4.                          The first exposure to the gorillas left an indelible impression on Dian, who between 1963-1965 wrote three articles on her African experiences for the Sunday Magazine section of the Louisville Courier Journal.

          In 1966, she attended Louis Leaky’s lecture on the origin of man at the University of Louisville. He stressed the need for someone to study the most humanoid animals, the great apes, and agreed to Dian’s becoming his protégé and to help her get research funding, but insisted that she must first have a prophylactic appendectomy inasmuch as she would be in a remote part of Africa. Obviously she had difficulty finding a surgeon who would remove a normal appendix, but Dr. Fred Coy suggested Dr. Bourbon Canfield who, in turn, obtained the permission of the tissue committee. She faked some symptoms, and while Dr. Orville Clark (still living in Louisville) gave the anesthetic, Dr. Canfield (deceased) did the appendectomy at the old Methodist Evangelical Hospital. She woke up in the recovery room hollering, “I hope the gorillas are worth this.” After the surgery, she asked Dr. Canfield about his favorite spot in the world. Without hesitation, he said “Africa” and told her that he had been there six times and hoped to go again.

During this time, she met Alex Forrester, a large red-headed Englishman, scion of a family she had met in Africa. He had come to Louisville while studying at Notre Dame and fell in love with her. He wanted to marry, but Dian opted for Africa and the great apes. She later commented, “ I left my appendix and fiancé in the States.”

Dian arrived in the Congo in 1966, which was, then in the midst of a fierce civil war. She was captured, abused, and threatened with death, escaped and fled to the nearby, more stable Rwanda. There, at 10,000 feet between Mt. Karasimbi and Mt. Visisoke, Dian set up her research station and named it Karasoke.  The high moutain camp was constantly fogged or misted, freezing cold at night, wet, surrounded by unfriendly thorny nettles, and shrouded in a canopy of the great hygenia trees. The camp consisted of some wooden and six corrugated metal buildings three feet off the ground in an area the size of a soccer field. The outhouse, the only toilet facility was about forty yards away form the living quarters. The site was both inspiring and forbidding.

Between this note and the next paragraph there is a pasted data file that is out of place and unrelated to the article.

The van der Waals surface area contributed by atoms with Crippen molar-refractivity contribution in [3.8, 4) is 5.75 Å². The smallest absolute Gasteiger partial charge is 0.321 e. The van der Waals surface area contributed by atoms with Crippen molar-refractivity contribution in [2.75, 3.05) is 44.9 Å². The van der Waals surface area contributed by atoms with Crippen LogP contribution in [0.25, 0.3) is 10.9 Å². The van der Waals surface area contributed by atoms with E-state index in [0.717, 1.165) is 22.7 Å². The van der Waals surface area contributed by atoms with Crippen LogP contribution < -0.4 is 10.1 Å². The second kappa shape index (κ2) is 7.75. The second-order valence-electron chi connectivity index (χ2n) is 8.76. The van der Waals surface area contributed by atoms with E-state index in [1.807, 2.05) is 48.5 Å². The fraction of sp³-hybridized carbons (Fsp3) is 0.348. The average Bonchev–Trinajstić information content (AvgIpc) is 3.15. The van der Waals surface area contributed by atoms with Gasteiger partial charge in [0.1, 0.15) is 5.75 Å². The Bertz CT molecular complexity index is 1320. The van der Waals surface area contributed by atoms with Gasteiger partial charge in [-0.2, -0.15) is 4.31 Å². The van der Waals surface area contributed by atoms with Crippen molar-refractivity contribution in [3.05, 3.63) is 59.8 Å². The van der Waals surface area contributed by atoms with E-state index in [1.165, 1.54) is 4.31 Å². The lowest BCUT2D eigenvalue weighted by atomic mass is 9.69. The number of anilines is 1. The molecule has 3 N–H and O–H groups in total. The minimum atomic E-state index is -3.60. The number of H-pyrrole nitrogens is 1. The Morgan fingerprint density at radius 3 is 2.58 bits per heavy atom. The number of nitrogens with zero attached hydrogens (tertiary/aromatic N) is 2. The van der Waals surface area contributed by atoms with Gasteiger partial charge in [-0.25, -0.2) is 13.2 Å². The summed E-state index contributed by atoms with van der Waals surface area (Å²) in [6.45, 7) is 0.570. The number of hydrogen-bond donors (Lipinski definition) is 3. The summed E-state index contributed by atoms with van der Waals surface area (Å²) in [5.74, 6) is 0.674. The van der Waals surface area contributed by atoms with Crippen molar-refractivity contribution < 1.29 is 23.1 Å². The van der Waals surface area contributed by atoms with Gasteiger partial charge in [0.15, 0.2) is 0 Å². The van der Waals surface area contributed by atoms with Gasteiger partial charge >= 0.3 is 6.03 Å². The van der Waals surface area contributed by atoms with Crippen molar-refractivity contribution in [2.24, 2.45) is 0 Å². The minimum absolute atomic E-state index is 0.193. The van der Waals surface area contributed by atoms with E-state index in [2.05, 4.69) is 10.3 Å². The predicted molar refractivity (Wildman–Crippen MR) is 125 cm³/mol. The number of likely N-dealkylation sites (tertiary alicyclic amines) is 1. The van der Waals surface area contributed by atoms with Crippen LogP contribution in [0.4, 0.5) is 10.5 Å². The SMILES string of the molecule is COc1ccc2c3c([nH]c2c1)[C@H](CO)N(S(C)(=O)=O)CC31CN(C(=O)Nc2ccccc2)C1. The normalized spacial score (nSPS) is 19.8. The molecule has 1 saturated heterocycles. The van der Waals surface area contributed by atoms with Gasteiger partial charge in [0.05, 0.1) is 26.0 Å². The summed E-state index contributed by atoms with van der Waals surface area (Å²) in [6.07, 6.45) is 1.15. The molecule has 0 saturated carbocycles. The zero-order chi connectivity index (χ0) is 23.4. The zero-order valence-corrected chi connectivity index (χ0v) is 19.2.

Dian’s staff consisted of a cabin boy paid 50 cents a day who functioned as a cook and a washer and of a woodcutter who was paid the same amount. She hired trackers, paid $1.00 a day to help her and follow the different groups of apes. She recorded her observations nightly on her typewriter. It took eight years for each gorilla group to become habituated to her presence and that of other humans. A number of the gorillas were individually identified and given American names such as Digit, Uncle Bert, etc.